POSTED: Tuesday, January 7, 2014 - 7:02pm
UPDATED: Tuesday, April 8, 2014 - 10:29am
Tyler , TX (KETK) — Even though the future is unwritten, cursive writing will be taught in Texas schools for now. While schools across the nation may be no longer teaching this historic writing skill, Amy Laney, English Language Arts Facilitator at Tyler ISD, says cursive writing is still alive in the lone star state. "So many of our primary source documents for example the Constitution, and the Declaration of independence are written in cursive so we cannot let it be a dying art," said Laney.
All of the third and fourth grade students learn how to write in cursive, and it is used every day in their schools for essays and responses to literature. It can also be used it for the writing portion of the STARR exam.
However, the Common Core Curriculum does not require schools to teach cursive writing. Common Core is used in 45 states, and the standard says students by the end of the 4th grade should be able to demonstrate "sufficient command of keyboarding skills,"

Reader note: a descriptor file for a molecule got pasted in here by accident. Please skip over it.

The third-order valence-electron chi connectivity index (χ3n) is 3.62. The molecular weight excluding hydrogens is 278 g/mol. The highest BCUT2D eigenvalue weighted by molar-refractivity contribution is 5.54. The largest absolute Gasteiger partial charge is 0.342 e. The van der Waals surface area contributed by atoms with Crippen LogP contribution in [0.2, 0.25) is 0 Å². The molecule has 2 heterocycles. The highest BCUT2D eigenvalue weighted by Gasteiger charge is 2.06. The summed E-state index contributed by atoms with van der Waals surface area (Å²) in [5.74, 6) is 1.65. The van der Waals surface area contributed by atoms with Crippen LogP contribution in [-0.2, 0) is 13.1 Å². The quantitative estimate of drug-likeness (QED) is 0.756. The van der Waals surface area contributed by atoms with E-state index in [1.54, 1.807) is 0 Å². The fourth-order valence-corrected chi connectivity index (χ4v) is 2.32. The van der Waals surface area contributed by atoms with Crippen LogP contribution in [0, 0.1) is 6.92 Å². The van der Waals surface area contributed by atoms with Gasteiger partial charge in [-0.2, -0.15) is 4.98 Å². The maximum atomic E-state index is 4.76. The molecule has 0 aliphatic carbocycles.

While some see it as a dying art and being replaced with today's technology, Etiquette East Texas Amy Riestenberg believes it should be used. "I think we still need to be teaching it...it shows elegance and grace, and it shows you took the time and effort to care about somebody to write something down, to take a pen and not just type it," said Riestenberg.
Do you think cursive writing is a thing of the past? Or do you think it should still be taught in school? Leave your comments below!